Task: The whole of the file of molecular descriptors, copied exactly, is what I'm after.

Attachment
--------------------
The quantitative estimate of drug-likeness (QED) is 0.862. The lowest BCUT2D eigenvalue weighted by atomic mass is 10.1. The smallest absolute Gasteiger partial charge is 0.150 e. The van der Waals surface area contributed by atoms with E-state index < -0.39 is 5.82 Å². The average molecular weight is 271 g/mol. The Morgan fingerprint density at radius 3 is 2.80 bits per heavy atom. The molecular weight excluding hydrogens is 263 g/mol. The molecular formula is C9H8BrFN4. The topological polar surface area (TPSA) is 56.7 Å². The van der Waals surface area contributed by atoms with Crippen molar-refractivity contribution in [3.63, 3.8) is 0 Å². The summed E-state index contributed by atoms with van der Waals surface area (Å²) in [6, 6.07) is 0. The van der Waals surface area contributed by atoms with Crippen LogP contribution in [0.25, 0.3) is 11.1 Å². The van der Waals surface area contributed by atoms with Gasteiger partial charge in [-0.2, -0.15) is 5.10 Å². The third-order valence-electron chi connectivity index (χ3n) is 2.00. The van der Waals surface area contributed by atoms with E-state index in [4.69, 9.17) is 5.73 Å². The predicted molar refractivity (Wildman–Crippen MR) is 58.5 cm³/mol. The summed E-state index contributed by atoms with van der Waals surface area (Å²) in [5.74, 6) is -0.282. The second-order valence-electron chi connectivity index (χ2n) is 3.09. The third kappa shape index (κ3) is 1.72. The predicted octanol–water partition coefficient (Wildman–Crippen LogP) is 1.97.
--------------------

The quantitative estimate of drug-likeness (QED) is 0.862. The lowest BCUT2D eigenvalue weighted by atomic mass is 10.1. The smallest absolute Gasteiger partial charge is 0.150 e. The van der Waals surface area contributed by atoms with E-state index < -0.39 is 5.82 Å². The average molecular weight is 271 g/mol. The Morgan fingerprint density at radius 3 is 2.80 bits per heavy atom. The molecular weight excluding hydrogens is 263 g/mol. The molecular formula is C9H8BrFN4. The topological polar surface area (TPSA) is 56.7 Å². The van der Waals surface area contributed by atoms with Crippen molar-refractivity contribution in [3.63, 3.8) is 0 Å². The summed E-state index contributed by atoms with van der Waals surface area (Å²) in [6, 6.07) is 0. The van der Waals surface area contributed by atoms with Crippen LogP contribution in [0.25, 0.3) is 11.1 Å². The van der Waals surface area contributed by atoms with Gasteiger partial charge in [-0.2, -0.15) is 5.10 Å². The third-order valence-electron chi connectivity index (χ3n) is 2.00. The van der Waals surface area contributed by atoms with E-state index in [4.69, 9.17) is 5.73 Å². The predicted molar refractivity (Wildman–Crippen MR) is 58.5 cm³/mol. The summed E-state index contributed by atoms with van der Waals surface area (Å²) in [5.74, 6) is -0.282. The second-order valence-electron chi connectivity index (χ2n) is 3.09. The third kappa shape index (κ3) is 1.72. The predicted octanol–water partition coefficient (Wildman–Crippen LogP) is 1.97.